I am the youngest child of immigrant parents, who left Iran to escape the woes of the 1979 revolution. Born in Toronto, Canada, I later moved to Atlanta, Georgia, at the age of seven, where my family settled and established new roots. My first memories are of doodling and drawing in my spare time. My mother noticed this preference for creative expression, and she paved the way for my first real instruction in the arts. I visited Tehran, Iran, at the age of ten, for the first time to meet relatives and learn about my family’s past. Until that moment, my family’s history was completely alien to me. During that summer, my mother orchestrated the opportunity for me to take private lessons under the late-renowned painter, Abbas Katouzian, a protégé of Kamal-ol-molk (the court painter to several of the Shahs of Iran). Fortunately, I was well versed in spoken Farsi. It was the language of our household, so I could easily communicate with Katouzian during my lessons. He taught me oil painting techniques based on still-life subjects and portraits. He openly critiqued my every brushstroke in a direct way, which conditioned me to accept straight-forward and honest styles of criticism at a young age. My fascination centered on the richness of oil paint and I found the process of painting to be meditative. This summer experience in Iran served as a diving board into my artistic development over the next decade of my life as I continued to sharpen my technical skill. 

 

I developed an unrelenting ambition to create artwork, and I received various forms of recognition at state-level competitions through my school. During my junior year of high school, I was nominated and accepted as a finalist to attend a summer residency at Valdosta State University through the Georgia Governor’s Honors Program in the category of Visual Art. I was mentored by the artist, Harry Ally, who was highly influential in my decision to study art in college. I began my studies at Georgia State University in 2008, in the wake of a devastating economic recession. I cautiously chose to pursue a degree in Studio Art while taking Biology/Chemistry courses on the side as a backup plan. I enrolled in a ceramic sculpture course my sophomore year taught by the artist Christina A. West, whose body of work focuses on the human form. It resonated with me deeply. It was my first ceramic course but it was highly motivating to learn this new form of art quickly and prove myself worthy of my peers. Meanwhile, I watched the economic turmoil of the recession unravel around me, and there was a great deal of uncertainty regarding what a career in art would look like given the challenges in the years ahead. Consequentially, I switched my major to Biology/Chemistry in order to pursue a more stable career, which was a stark contrast to what my life’s trajectory had been up to that point. It was a bittersweet moment when Christina A. West graciously agreed to write my letter of recommendation to dental school, considering her class was the last one I would attend as an art student. From that period onward, I focused all of my time and energy into obtaining my doctorate in dentistry, which I received in 2016, and then I immediately began practicing dentistry full-time.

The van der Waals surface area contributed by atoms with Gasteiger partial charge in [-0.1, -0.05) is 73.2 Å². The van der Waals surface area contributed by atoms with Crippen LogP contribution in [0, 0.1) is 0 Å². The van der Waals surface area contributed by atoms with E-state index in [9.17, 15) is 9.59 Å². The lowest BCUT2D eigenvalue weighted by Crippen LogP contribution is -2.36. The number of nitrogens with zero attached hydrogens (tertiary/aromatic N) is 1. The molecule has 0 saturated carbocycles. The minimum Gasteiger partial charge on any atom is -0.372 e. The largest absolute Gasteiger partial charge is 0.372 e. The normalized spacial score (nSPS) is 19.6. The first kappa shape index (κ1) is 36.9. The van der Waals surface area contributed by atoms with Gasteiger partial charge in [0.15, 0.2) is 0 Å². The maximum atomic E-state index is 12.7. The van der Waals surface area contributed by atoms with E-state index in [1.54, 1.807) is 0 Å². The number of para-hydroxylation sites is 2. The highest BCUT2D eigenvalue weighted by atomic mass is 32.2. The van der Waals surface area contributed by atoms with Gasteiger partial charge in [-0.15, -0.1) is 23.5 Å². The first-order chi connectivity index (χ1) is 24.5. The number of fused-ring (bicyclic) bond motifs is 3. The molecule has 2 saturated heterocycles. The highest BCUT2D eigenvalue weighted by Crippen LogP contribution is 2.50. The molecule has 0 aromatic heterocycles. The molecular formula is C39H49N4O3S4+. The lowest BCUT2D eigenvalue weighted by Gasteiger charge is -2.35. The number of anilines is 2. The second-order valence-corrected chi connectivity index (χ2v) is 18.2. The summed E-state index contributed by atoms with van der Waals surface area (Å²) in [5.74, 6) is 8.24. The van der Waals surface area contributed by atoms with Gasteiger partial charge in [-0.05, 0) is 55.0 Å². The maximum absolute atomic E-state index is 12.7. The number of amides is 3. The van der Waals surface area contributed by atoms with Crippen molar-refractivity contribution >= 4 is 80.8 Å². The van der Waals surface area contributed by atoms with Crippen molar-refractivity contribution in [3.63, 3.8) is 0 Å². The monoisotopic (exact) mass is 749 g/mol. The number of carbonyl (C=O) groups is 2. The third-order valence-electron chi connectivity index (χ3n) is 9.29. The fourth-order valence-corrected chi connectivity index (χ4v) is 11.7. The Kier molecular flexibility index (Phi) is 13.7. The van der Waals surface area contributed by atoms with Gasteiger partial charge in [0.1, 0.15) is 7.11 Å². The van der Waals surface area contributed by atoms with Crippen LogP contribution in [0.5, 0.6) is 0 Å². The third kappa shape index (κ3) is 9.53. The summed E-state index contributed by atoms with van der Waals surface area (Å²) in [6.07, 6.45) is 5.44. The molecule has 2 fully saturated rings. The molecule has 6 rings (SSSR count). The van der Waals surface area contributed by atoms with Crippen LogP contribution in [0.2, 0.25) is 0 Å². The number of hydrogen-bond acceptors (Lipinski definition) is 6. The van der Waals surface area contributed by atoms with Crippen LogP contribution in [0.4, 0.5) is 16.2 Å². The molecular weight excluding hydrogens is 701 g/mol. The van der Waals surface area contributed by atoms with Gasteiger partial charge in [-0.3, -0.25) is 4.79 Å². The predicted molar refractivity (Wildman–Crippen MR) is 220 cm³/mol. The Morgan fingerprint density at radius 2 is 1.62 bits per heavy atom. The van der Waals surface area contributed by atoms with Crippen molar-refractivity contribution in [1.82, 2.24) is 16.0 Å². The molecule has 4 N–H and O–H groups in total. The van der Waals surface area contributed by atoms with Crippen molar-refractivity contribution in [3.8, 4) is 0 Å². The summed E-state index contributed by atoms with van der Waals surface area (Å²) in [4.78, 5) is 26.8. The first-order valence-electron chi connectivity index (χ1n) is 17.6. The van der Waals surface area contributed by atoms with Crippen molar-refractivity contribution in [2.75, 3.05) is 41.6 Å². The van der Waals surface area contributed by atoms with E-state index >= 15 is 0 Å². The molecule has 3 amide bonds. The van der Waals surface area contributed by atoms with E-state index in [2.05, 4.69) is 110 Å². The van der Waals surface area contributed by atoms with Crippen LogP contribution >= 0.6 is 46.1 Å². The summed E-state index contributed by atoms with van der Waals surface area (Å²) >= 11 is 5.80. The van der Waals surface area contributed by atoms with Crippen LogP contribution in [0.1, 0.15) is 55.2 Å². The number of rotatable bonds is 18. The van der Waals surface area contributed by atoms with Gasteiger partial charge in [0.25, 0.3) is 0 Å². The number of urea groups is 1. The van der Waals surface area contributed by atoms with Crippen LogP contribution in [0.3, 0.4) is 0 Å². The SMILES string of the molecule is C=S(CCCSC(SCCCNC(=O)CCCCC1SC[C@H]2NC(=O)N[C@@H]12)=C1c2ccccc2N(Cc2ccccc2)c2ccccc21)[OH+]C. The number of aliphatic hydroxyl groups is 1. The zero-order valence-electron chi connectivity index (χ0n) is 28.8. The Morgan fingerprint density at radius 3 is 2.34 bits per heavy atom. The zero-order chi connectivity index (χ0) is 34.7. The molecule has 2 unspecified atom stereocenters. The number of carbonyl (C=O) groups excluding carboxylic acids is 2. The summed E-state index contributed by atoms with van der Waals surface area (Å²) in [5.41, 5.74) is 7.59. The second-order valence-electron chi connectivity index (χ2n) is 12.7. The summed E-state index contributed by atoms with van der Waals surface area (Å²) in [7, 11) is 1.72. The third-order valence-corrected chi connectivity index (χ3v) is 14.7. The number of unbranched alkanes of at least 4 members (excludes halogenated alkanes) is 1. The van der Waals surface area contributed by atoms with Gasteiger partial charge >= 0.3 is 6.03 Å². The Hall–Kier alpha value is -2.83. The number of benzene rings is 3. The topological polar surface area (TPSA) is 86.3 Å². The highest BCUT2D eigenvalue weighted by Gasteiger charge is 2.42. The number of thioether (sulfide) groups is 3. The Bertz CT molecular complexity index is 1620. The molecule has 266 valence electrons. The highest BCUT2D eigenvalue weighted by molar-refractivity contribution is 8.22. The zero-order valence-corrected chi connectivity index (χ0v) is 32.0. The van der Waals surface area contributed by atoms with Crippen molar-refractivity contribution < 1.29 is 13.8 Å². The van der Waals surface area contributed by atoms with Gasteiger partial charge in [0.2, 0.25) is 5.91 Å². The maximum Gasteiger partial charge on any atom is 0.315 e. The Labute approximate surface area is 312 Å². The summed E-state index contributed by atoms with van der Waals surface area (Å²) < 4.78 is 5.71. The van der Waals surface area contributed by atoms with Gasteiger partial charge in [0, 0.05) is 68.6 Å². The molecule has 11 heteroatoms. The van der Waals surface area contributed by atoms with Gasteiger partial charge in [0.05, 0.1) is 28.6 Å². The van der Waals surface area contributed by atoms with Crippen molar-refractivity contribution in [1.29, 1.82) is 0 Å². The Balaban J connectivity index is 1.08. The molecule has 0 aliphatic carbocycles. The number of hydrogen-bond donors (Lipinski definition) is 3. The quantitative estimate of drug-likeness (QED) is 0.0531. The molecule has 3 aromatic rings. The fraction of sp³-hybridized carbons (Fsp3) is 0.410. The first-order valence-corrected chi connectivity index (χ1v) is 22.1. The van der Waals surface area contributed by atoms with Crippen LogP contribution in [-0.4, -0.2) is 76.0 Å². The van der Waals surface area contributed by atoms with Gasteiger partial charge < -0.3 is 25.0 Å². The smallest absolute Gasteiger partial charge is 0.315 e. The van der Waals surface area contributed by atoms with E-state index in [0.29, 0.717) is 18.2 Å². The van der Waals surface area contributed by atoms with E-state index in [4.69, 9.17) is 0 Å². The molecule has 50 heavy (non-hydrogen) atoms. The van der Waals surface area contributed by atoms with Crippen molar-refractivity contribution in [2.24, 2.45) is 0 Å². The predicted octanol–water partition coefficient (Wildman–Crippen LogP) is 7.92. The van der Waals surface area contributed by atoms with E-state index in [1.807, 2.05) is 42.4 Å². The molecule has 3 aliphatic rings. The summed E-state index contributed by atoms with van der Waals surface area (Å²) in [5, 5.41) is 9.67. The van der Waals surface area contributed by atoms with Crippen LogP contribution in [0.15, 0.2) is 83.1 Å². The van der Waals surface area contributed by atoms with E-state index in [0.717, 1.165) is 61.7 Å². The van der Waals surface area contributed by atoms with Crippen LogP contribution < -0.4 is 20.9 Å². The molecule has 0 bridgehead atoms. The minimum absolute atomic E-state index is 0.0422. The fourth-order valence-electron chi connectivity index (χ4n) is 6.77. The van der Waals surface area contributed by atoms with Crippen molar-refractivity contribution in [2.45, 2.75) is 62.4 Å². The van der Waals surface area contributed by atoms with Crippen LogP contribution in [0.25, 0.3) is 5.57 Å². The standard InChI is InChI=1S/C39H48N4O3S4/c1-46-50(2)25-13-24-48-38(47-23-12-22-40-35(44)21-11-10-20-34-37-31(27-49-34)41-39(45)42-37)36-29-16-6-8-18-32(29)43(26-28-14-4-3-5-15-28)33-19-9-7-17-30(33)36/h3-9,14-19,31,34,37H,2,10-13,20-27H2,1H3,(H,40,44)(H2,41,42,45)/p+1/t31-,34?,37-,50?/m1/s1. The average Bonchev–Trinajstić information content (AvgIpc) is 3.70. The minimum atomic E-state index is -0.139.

In the years that followed, I slowly gravitated back to my passion for art and I started to experiment with various media, including tapestry-weaving, pottery, acrylic, and oil painting. In 2019, I won the “Best In Show” award at a juried art exhibition through the Art League Gallery in Alexandria, Virginia, for a hand-woven tapestry piece that was symbolic of my reentry into the arts after a long hiatus. This recognition encouraged me to persist, and, more importantly, to forever seek the joy that comes with experimenting and creating my own body of work. I am incredibly grateful for the opportunities and support that I have been graced with on every step of my journey, and I look forward to what the future holds. 

Letter from the Artist:

 

My current body of work revolves around portraiture. I chose this theme because it resonates with my never-ending quest to discover my own identity and the identity of those around me. This theme is also deeply rooted in my fascination and affinity for the human face and the endless nuances that surround, and make up, a person’s essence.  Every face carries a story — their story. However, things are not always as they seem. In other words and to use the age-old saying, “you can’t judge a book by its cover.” A person’s inner essence, while certainly present in their appearance, runs much deeper than what appears on the surface. It is akin to a vibrational frequency that radiates from each person, like an aura of energy that can be felt better than it can be described. However, with the advent of the internet and social media, more people around the world are grappling with how they want to present their outermost image to the world. The question of whether their presentation is genuine to their true essence has an elusive answer in this time more than ever. This essence of a person can get lost in translation when the individual intentionally manipulates and carefully curates the body of images that they share with the world. The viewer is then vulnerable to the downstream effects of the potential misrepresentation of who or what they are seeing. Through my body of work, it is my intention to explore how various people value different things in the portrayal of their own image - such as authenticity or perfectionism. I hope to shift the perspective of the viewer by not only highlighting unique features, but also celebrating the differences of human beings.